"It was crazy," says Diamond. "I was so happy. I was telling Paul that people were accusing me of being on drugs and doing this and that."

Just to prove that she wasn't, Diamond participated in a drug screening of her own volition every three weeks just to show the results.

"There was one director that kept saying you're high," Diamond remembers.

"I was so offended because I wasn't high. I wouldn't do drugs. I'd say go to Jim's office and have him fax you the drug screening every time I did an HIV test. I paid for it myself. It just made me feel horrible that everyone would accuse me. I didn't want my spirit to be attributed to something it wasn't. That was my love and being able to have a year like I had, I could be as crazy as I wanted to. I had the greatest people I was working with.

"It was a dream to get up in the morning and go to work. And then for somebody to say because I let somebody put oil in my ass, that it was because for some other reason. That was an insult and I was tired of it. I thought it was really unfair and it hurt me feelings. And this was coming from people who didn't know me or appreciate me."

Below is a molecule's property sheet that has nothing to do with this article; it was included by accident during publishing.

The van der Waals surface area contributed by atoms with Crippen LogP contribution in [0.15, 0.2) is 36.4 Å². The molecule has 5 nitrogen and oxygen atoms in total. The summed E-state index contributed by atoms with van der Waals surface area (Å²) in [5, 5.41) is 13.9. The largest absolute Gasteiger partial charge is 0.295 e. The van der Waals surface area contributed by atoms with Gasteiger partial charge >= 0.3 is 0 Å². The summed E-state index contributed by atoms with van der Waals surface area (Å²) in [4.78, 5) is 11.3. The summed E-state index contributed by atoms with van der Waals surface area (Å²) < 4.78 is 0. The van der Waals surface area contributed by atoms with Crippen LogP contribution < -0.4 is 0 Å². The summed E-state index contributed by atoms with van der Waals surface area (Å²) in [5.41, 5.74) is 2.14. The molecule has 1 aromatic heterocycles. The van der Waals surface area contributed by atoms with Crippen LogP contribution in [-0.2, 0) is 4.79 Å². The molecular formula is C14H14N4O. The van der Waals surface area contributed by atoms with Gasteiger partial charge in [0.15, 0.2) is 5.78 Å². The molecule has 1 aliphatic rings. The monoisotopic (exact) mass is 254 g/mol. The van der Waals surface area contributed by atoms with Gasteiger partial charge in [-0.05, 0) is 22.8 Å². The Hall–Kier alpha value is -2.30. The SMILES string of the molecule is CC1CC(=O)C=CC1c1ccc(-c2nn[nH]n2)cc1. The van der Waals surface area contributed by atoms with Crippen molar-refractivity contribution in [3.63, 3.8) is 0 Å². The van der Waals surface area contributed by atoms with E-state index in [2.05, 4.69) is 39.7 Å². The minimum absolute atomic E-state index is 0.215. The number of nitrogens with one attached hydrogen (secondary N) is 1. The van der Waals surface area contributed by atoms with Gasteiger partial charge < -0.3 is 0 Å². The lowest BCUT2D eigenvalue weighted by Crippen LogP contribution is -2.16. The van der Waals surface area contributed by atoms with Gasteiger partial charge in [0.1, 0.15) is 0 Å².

"I may have drank now and then which was a bad thing and I would never do that again," Diamond admits. "But I certainly was never a drug addict. What I stopped doing was eating meat. Everybody who knew me knew I went vegetarian. I lost a bunch of weight. I only drank water. I started cleaning myself out internally and it was working for me. I was exercising.

"I ran every day. Nobody knows what I did when I got home. How do you stay in such good shape and have such good endurance if you're not taking care of yourself? I was having such an amazing time and couldn't have asked for a better life. I just felt like the luckiest girl on the planet.

"I feel lucky now with my kids- it's very rewarding when they talk nicely and have great manners," she points out. "They've got good vocabularies and are respectful and they pick up trash if they see it without being asked.

"Those wonderful little things make me feel really proud that I'm raising good human beings."